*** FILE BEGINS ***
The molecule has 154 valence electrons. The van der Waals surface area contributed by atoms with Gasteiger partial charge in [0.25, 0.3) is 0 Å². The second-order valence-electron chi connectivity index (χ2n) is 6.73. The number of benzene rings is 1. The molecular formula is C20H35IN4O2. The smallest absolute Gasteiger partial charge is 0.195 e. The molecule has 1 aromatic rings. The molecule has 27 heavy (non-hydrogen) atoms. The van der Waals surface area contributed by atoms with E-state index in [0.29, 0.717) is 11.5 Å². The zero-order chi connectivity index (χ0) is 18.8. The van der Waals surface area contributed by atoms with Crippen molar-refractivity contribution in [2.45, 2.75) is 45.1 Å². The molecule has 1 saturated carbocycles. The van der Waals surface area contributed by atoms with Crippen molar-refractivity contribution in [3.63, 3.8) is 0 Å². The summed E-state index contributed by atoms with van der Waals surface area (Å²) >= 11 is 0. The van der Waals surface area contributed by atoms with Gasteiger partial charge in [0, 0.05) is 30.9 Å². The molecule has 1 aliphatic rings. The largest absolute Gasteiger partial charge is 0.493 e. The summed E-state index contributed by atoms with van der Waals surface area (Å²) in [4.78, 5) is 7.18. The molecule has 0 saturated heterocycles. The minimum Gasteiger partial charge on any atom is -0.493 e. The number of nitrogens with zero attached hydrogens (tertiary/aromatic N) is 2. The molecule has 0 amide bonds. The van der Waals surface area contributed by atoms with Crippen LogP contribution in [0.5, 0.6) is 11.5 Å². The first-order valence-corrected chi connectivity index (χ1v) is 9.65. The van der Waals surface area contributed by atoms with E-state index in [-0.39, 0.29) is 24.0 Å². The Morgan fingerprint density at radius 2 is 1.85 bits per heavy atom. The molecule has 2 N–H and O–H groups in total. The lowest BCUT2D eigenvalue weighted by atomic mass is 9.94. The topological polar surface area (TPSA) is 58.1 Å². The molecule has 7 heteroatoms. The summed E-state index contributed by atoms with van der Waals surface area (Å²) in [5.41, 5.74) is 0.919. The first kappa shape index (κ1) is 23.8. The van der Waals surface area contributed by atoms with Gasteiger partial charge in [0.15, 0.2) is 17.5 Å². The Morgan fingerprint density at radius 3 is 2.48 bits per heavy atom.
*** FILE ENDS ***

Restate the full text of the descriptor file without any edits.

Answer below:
The molecule has 154 valence electrons. The van der Waals surface area contributed by atoms with Gasteiger partial charge in [0.25, 0.3) is 0 Å². The second-order valence-electron chi connectivity index (χ2n) is 6.73. The number of benzene rings is 1. The molecular formula is C20H35IN4O2. The smallest absolute Gasteiger partial charge is 0.195 e. The molecule has 1 aromatic rings. The molecule has 27 heavy (non-hydrogen) atoms. The van der Waals surface area contributed by atoms with E-state index in [0.29, 0.717) is 11.5 Å². The zero-order chi connectivity index (χ0) is 18.8. The van der Waals surface area contributed by atoms with Crippen molar-refractivity contribution in [2.45, 2.75) is 45.1 Å². The molecule has 1 saturated carbocycles. The van der Waals surface area contributed by atoms with Crippen molar-refractivity contribution in [3.63, 3.8) is 0 Å². The summed E-state index contributed by atoms with van der Waals surface area (Å²) >= 11 is 0. The van der Waals surface area contributed by atoms with Gasteiger partial charge in [0, 0.05) is 30.9 Å². The molecule has 1 aliphatic rings. The largest absolute Gasteiger partial charge is 0.493 e. The summed E-state index contributed by atoms with van der Waals surface area (Å²) in [4.78, 5) is 7.18. The molecule has 0 saturated heterocycles. The minimum Gasteiger partial charge on any atom is -0.493 e. The number of nitrogens with zero attached hydrogens (tertiary/aromatic N) is 2. The molecule has 0 amide bonds. The van der Waals surface area contributed by atoms with Crippen LogP contribution in [0.5, 0.6) is 11.5 Å². The first-order valence-corrected chi connectivity index (χ1v) is 9.65. The van der Waals surface area contributed by atoms with E-state index in [-0.39, 0.29) is 24.0 Å². The Morgan fingerprint density at radius 2 is 1.85 bits per heavy atom. The molecule has 2 N–H and O–H groups in total. The lowest BCUT2D eigenvalue weighted by atomic mass is 9.94. The topological polar surface area (TPSA) is 58.1 Å². The molecule has 7 heteroatoms. The summed E-state index contributed by atoms with van der Waals surface area (Å²) in [5.41, 5.74) is 0.919. The first kappa shape index (κ1) is 23.8. The van der Waals surface area contributed by atoms with Gasteiger partial charge in [0.15, 0.2) is 17.5 Å². The Morgan fingerprint density at radius 3 is 2.48 bits per heavy atom.